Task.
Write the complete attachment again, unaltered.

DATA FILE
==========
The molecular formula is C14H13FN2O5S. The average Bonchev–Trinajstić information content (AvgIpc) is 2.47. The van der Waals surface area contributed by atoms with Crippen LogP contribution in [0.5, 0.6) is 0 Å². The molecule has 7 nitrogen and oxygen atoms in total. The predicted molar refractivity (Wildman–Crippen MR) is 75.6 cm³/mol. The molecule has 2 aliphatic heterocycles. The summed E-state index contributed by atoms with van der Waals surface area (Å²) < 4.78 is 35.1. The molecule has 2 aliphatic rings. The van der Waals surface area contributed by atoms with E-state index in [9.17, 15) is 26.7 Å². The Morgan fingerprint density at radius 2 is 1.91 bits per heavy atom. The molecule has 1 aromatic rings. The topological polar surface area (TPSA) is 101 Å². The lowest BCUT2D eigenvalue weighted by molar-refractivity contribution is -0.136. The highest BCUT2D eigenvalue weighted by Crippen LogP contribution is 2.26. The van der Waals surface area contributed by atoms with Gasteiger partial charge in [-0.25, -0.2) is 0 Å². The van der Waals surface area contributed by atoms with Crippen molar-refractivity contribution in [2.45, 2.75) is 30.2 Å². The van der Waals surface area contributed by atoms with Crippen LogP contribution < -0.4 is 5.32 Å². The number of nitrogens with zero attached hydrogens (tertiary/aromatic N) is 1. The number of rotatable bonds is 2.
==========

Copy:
The molecular formula is C14H13FN2O5S. The average Bonchev–Trinajstić information content (AvgIpc) is 2.47. The van der Waals surface area contributed by atoms with Crippen LogP contribution in [0.5, 0.6) is 0 Å². The molecule has 7 nitrogen and oxygen atoms in total. The predicted molar refractivity (Wildman–Crippen MR) is 75.6 cm³/mol. The molecule has 2 aliphatic heterocycles. The summed E-state index contributed by atoms with van der Waals surface area (Å²) < 4.78 is 35.1. The molecule has 2 aliphatic rings. The van der Waals surface area contributed by atoms with E-state index in [9.17, 15) is 26.7 Å². The Morgan fingerprint density at radius 2 is 1.91 bits per heavy atom. The molecule has 1 aromatic rings. The topological polar surface area (TPSA) is 101 Å². The lowest BCUT2D eigenvalue weighted by molar-refractivity contribution is -0.136. The highest BCUT2D eigenvalue weighted by Crippen LogP contribution is 2.26. The van der Waals surface area contributed by atoms with Gasteiger partial charge in [-0.25, -0.2) is 0 Å². The van der Waals surface area contributed by atoms with Crippen molar-refractivity contribution in [2.45, 2.75) is 30.2 Å². The van der Waals surface area contributed by atoms with Crippen LogP contribution < -0.4 is 5.32 Å². The number of nitrogens with zero attached hydrogens (tertiary/aromatic N) is 1. The number of rotatable bonds is 2.